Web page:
Today’s three topics: A new Michael Shermer book I missed when it came out last October; How magenta is a color that doesn’t exist on the spectrum; Public perceptions of the economy.
There are authors I’ve followed for years, both in science fiction (of course) and in general science, alert for when their new books are out, buying to read eventually if not immediately, my shelves filling up with their works. This is easier done with SF than with science; for decades, ever since discovering Locus (in, um, 1973), I’ve followed their reviews and forthcoming books lists (which the magazine compiles from lists sent to them by the publishers, often particular editors, in a field where everybody knows everybody) to know what to anticipate coming on sale in future months. There’s no comparable service for science, beyond Publishers Weekly, which does forthcoming books listings too, a couple times a year. But I’ve never examined those enormous lists for the relatively tiny minority of titles I might be interested in. Traditionally, for decades, browsing bookstores in person worked just fine. But in recent years, as everything became available online, and as physical visits to bookstores became less frequent (for Covid among other reasons), I seldom visit bookstores, let alone discover new books by my favorite writers there.
So I was surprised a few days ago to discover that a new book by one of my favorite writers on science and skepticism, Michael Shermer, published a new book a few months ago, in October 2022, and I’d missed it! I saw it mentioned on Shermer’s own blog, which I happened to visit (along with the blogs of other writers who do podcasts) for the first in months.
The new book is called CONSPIRACY: Why the Rational Believe the Irrational, and of course I ordered it right away, and it’s sitting here on my desk right now.
As always I glance through every new book that I acquire whether or not I plan to read it right away. And so here’s an interesting discovery. Right up front, explaining his approach in the book (“integrative in nature”), Shermer invokes the term “Third Culture books,” inspired by John Brockman’s 1995 book The Third Culture: Beyond the Scientific Revolution, which I bought at the time and have glanced through but never thoroughly read.
Further, Shermer goes on to cite examples, beginning with another precedent, C.P. Snow’s THE TWO CULTURES (reviewed here, along with a photo of some of these very books), and other “third culture” books including E.O. Wilson’s CONSILIENCE (which I did three posts about, one, two, three, back in 2016), Jared Diamond’s GUNS, GERMS, AND STEEL: The Fates of Human Society (which I read in an age preceding this blog, and so have never reviewed here), Richard Dawkins’ THE SELFISH GENE (review here), and Steven Pinker’s THE BETTER ANGELS OF OUR NATURE (which again I did three posts about, one, two, three), back in 2017.
The thing is, I read the Wilson but only captured notes on the first half. I read the Pinker and have complete notes but they’re so extensive I’ve never gotten around to boiling them down for a blog post.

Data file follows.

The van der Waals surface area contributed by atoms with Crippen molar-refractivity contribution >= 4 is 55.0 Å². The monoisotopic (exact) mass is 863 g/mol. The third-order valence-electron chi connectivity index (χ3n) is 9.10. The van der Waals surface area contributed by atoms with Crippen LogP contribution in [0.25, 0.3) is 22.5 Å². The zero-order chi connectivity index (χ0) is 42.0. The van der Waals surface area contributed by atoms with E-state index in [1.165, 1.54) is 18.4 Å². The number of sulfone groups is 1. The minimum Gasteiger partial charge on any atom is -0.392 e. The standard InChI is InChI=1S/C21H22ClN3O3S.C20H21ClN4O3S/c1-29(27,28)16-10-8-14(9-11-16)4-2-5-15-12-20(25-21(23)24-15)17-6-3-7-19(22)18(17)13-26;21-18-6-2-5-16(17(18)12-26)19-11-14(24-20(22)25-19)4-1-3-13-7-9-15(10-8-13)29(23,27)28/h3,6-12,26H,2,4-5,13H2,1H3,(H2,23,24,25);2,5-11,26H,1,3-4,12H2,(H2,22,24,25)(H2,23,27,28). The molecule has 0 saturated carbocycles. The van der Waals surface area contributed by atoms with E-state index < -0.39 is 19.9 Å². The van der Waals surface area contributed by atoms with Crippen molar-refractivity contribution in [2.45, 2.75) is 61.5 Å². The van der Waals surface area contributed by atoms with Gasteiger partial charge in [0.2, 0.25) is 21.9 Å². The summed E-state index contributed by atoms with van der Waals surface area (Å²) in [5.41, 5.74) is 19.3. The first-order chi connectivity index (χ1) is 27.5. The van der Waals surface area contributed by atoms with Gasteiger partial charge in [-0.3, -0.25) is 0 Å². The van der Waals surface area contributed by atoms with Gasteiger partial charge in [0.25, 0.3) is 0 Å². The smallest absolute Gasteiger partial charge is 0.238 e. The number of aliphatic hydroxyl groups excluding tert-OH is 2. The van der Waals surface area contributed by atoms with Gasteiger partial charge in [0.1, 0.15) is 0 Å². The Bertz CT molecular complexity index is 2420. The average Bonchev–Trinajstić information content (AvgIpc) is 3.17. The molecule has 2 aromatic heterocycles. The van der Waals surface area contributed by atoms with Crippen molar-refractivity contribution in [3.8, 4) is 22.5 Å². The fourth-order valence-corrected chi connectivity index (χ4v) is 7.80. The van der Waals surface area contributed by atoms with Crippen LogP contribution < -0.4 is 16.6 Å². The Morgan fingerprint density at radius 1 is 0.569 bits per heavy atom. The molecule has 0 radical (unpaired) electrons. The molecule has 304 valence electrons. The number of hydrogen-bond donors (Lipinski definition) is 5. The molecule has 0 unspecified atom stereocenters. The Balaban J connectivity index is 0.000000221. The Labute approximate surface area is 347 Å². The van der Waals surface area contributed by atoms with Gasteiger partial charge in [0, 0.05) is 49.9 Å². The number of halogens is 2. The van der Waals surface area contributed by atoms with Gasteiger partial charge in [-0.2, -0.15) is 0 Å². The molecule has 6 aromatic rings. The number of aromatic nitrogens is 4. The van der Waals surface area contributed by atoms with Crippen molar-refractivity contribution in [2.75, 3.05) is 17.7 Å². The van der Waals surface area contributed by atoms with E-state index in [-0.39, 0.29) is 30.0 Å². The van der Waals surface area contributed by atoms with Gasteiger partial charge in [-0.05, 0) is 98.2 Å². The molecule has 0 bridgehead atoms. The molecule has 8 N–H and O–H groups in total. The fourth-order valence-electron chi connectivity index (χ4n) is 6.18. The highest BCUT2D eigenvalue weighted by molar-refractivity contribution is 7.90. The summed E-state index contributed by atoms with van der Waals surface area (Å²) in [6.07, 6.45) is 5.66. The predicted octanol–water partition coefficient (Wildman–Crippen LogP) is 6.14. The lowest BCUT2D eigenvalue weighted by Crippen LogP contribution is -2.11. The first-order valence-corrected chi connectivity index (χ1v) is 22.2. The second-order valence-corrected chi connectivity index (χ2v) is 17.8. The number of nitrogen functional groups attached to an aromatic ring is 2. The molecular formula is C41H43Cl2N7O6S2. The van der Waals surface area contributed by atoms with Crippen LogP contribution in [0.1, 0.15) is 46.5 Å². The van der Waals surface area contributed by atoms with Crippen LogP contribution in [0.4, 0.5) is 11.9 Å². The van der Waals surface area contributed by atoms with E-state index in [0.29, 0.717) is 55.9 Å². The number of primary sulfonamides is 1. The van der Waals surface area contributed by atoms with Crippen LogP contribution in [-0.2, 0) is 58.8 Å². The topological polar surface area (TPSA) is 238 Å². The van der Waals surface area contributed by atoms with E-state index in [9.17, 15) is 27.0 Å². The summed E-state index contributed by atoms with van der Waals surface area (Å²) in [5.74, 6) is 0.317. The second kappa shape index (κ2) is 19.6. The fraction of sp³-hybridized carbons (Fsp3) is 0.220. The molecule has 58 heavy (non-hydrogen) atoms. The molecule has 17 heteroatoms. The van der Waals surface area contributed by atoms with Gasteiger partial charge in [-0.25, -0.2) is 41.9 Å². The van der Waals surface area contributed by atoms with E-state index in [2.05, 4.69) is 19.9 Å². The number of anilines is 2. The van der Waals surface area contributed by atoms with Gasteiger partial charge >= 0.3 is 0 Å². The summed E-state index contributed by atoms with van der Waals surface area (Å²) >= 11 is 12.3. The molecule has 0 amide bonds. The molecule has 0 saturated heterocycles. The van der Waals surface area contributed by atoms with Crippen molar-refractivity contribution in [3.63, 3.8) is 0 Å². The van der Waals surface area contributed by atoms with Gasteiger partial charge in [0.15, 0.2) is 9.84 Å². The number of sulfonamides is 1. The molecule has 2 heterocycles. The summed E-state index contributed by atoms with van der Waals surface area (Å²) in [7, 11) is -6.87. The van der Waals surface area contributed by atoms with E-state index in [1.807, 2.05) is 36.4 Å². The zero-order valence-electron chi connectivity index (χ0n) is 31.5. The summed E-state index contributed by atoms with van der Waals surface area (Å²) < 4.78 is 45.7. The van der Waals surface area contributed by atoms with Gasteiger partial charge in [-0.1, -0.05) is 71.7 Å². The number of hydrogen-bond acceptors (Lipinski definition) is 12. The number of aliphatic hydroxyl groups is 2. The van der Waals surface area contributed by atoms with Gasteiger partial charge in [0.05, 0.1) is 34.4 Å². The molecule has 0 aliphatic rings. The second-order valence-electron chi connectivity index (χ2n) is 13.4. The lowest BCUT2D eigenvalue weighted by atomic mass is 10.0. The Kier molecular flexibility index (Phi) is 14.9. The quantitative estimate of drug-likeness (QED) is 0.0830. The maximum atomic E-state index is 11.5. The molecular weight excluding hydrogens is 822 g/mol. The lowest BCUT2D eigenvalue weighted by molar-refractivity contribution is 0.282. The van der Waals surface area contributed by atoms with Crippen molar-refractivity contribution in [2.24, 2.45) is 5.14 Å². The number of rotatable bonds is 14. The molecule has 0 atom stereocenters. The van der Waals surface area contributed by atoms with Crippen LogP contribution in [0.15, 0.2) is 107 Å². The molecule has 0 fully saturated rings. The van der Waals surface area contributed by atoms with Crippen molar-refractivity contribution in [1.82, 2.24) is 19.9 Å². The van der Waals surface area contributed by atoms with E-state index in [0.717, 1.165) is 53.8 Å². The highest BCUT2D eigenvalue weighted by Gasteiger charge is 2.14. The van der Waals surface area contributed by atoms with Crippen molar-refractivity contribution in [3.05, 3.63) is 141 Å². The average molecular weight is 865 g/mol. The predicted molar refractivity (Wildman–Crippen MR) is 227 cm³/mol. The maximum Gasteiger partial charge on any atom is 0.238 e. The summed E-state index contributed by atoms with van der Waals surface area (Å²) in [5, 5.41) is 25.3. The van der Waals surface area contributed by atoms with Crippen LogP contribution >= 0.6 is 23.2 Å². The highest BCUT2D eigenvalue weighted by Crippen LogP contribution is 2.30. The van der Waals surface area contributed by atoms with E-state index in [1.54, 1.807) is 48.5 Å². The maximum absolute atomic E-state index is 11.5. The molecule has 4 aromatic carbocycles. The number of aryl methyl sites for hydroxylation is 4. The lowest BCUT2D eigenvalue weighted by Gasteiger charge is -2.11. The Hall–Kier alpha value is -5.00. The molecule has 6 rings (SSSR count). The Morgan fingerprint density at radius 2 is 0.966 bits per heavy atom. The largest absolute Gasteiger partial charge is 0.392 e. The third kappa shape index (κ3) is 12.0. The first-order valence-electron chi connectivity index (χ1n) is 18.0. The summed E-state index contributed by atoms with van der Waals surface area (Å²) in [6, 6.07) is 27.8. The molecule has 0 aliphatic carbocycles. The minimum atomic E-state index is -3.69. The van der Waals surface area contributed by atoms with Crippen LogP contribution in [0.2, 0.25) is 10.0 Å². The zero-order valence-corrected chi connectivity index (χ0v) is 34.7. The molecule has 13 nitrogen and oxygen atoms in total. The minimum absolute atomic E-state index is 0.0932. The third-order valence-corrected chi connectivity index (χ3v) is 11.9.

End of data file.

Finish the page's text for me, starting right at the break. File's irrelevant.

So I’ve decided that, before reading this new Shermer book, I’ll reread Wilson, finish my notes, about post about it. And I will plan to finish posting about Pinker (both ANGELS and his following book) as well.
Second topic for today: a four-minute video on BBC.com (that I saw via Facebook).
BBC, video by Archie Crofton, 31 January 2023: Magenta: The colour that doesn’t exist
Again, I’m writing up this blog post not having watched the video; I captured the link this morning for eventual posting. So, before watching it, my anticipational take is that I would think that *lots* of “colors” that humans perceive don’t correspond to exact wavelengths on the EM spectrum, either. Yet another example of how human perception is not an “accurate” (arguably) take on the world.
So: basics here about the EM spectrum. Visible light. The wavelengths we see with our eyes are those that pass through water, and those that the sun emits the most of. (Which is why our eyes evolved this way, *of course*.) Our eyes have three types of cone cells. Blues, greens, reds. Key point: the cone cells overlap in the waves they detect. Thus we see yellow, a combination of the triggering of the two different cones. Screens are composed of pixels, that can display the whole spectrum. Magenta comes from the equal triggering of blue cones and red cones; our brains make up the color. Perhaps for evolutionary reasons. And our brains do this kind of thing all the time; you might be surprised about how much of the world isn’t exactly as it appears.
Well, no, nothing about other colors; but it’s still an example of how our brains interpret the world in ways that are not “real,” in some sense.
Third topic for today, one vaguely political, but playing off the same dichotomy between what we perceive and what’s real.
NY Times, Paul Krugman, 30 Jan 2023: Will Americans Even Notice an Improving Economy?
Imagine that your picture of the U.S. economy came entirely from headlines and cable news chyrons. Would you know that real gross domestic product has risen 6.7 percent under President Biden, that America gained 4.5 million jobs in 2022 and that inflation over the past six months, which was indeed very high last winter, was less than 2 percent at an annual rate?
This isn’t a hypothetical question. Most people don’t read long-form, data-driven essays on the economic outlook. Their sense of the economy is more likely to be shaped by snippets they read or hear.
This goes to how people, or at least Americans, perceive reality through partisan lenses. Bottom line:
At this point we have to assume that as long as a Democrat sits in the White House, Fox News and Republicans in general will describe the economy as a disaster area whatever the reality.